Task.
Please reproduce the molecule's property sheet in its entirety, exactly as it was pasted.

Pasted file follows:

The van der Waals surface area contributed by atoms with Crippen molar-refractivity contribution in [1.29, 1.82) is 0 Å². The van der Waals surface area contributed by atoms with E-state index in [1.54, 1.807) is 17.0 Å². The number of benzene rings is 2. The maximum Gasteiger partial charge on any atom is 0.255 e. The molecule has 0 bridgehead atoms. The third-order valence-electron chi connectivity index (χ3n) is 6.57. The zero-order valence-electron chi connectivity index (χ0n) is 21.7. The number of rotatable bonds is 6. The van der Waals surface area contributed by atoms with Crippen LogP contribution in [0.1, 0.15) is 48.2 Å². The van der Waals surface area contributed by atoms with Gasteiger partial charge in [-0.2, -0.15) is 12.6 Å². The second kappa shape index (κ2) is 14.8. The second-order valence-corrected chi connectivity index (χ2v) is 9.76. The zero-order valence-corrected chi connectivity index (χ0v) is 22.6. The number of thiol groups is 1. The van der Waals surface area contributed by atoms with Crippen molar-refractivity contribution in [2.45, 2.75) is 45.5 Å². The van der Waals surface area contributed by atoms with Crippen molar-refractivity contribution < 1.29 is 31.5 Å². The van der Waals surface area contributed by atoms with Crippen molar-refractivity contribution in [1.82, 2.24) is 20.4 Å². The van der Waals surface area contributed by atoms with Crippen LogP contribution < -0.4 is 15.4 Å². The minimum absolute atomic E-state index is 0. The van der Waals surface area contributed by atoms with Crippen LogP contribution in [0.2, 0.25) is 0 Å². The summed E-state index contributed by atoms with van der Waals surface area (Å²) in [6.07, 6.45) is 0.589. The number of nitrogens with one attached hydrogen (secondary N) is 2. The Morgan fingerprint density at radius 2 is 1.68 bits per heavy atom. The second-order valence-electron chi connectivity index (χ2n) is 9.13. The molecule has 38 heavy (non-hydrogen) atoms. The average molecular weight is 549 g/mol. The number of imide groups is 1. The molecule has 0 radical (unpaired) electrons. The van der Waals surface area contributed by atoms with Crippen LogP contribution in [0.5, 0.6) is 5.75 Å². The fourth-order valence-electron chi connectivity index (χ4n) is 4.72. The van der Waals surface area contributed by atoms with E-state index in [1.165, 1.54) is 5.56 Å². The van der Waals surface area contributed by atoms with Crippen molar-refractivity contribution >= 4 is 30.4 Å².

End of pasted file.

The van der Waals surface area contributed by atoms with Crippen molar-refractivity contribution in [1.29, 1.82) is 0 Å². The van der Waals surface area contributed by atoms with E-state index in [1.54, 1.807) is 17.0 Å². The number of benzene rings is 2. The maximum Gasteiger partial charge on any atom is 0.255 e. The molecule has 0 bridgehead atoms. The third-order valence-electron chi connectivity index (χ3n) is 6.57. The zero-order valence-electron chi connectivity index (χ0n) is 21.7. The number of rotatable bonds is 6. The van der Waals surface area contributed by atoms with Crippen LogP contribution in [0.1, 0.15) is 48.2 Å². The van der Waals surface area contributed by atoms with Gasteiger partial charge in [-0.2, -0.15) is 12.6 Å². The second kappa shape index (κ2) is 14.8. The second-order valence-corrected chi connectivity index (χ2v) is 9.76. The zero-order valence-corrected chi connectivity index (χ0v) is 22.6. The number of thiol groups is 1. The van der Waals surface area contributed by atoms with Crippen molar-refractivity contribution in [2.45, 2.75) is 45.5 Å². The van der Waals surface area contributed by atoms with Crippen molar-refractivity contribution < 1.29 is 31.5 Å². The van der Waals surface area contributed by atoms with Crippen molar-refractivity contribution in [1.82, 2.24) is 20.4 Å². The van der Waals surface area contributed by atoms with Crippen LogP contribution < -0.4 is 15.4 Å². The minimum absolute atomic E-state index is 0. The van der Waals surface area contributed by atoms with Crippen LogP contribution in [0.2, 0.25) is 0 Å². The summed E-state index contributed by atoms with van der Waals surface area (Å²) in [6.07, 6.45) is 0.589. The number of nitrogens with one attached hydrogen (secondary N) is 2. The Morgan fingerprint density at radius 2 is 1.68 bits per heavy atom. The second-order valence-electron chi connectivity index (χ2n) is 9.13. The molecule has 38 heavy (non-hydrogen) atoms. The average molecular weight is 549 g/mol. The number of imide groups is 1. The molecule has 0 radical (unpaired) electrons. The van der Waals surface area contributed by atoms with Crippen LogP contribution in [0.5, 0.6) is 5.75 Å². The fourth-order valence-electron chi connectivity index (χ4n) is 4.72. The van der Waals surface area contributed by atoms with E-state index in [1.165, 1.54) is 5.56 Å². The van der Waals surface area contributed by atoms with Crippen molar-refractivity contribution >= 4 is 30.4 Å².